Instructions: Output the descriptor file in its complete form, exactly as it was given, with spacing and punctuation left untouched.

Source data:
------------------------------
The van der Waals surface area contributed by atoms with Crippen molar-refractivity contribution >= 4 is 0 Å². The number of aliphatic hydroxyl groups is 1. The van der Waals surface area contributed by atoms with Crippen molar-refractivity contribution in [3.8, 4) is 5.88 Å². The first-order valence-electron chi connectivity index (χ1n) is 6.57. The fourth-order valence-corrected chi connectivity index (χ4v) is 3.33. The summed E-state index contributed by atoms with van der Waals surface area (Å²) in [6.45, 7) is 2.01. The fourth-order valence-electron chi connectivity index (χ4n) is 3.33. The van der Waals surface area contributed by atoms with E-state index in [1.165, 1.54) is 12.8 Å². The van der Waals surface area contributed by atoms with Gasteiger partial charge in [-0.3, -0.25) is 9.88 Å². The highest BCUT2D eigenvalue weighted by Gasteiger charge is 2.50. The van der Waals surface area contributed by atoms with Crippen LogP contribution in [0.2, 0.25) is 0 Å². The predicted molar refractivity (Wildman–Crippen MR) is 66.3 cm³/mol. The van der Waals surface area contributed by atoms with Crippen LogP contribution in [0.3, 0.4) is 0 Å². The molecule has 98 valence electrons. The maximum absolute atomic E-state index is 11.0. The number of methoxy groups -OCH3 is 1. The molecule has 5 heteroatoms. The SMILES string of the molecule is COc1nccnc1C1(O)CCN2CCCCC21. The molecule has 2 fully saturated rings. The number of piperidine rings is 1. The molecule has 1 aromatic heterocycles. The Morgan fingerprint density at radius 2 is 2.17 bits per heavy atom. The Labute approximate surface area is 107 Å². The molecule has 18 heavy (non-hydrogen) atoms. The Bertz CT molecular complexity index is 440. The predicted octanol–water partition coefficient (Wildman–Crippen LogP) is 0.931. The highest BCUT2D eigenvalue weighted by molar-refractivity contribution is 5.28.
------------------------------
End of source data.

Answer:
The van der Waals surface area contributed by atoms with Crippen molar-refractivity contribution >= 4 is 0 Å². The number of aliphatic hydroxyl groups is 1. The van der Waals surface area contributed by atoms with Crippen molar-refractivity contribution in [3.8, 4) is 5.88 Å². The first-order valence-electron chi connectivity index (χ1n) is 6.57. The fourth-order valence-corrected chi connectivity index (χ4v) is 3.33. The summed E-state index contributed by atoms with van der Waals surface area (Å²) in [6.45, 7) is 2.01. The fourth-order valence-electron chi connectivity index (χ4n) is 3.33. The van der Waals surface area contributed by atoms with E-state index in [1.165, 1.54) is 12.8 Å². The van der Waals surface area contributed by atoms with Gasteiger partial charge in [-0.3, -0.25) is 9.88 Å². The highest BCUT2D eigenvalue weighted by Gasteiger charge is 2.50. The van der Waals surface area contributed by atoms with Crippen LogP contribution in [0.2, 0.25) is 0 Å². The predicted molar refractivity (Wildman–Crippen MR) is 66.3 cm³/mol. The van der Waals surface area contributed by atoms with Crippen LogP contribution in [0.3, 0.4) is 0 Å². The molecule has 98 valence electrons. The maximum absolute atomic E-state index is 11.0. The number of methoxy groups -OCH3 is 1. The molecule has 5 heteroatoms. The SMILES string of the molecule is COc1nccnc1C1(O)CCN2CCCCC21. The molecule has 2 fully saturated rings. The number of piperidine rings is 1. The molecule has 1 aromatic heterocycles. The Morgan fingerprint density at radius 2 is 2.17 bits per heavy atom. The Labute approximate surface area is 107 Å². The molecule has 18 heavy (non-hydrogen) atoms. The Bertz CT molecular complexity index is 440. The predicted octanol–water partition coefficient (Wildman–Crippen LogP) is 0.931. The highest BCUT2D eigenvalue weighted by molar-refractivity contribution is 5.28.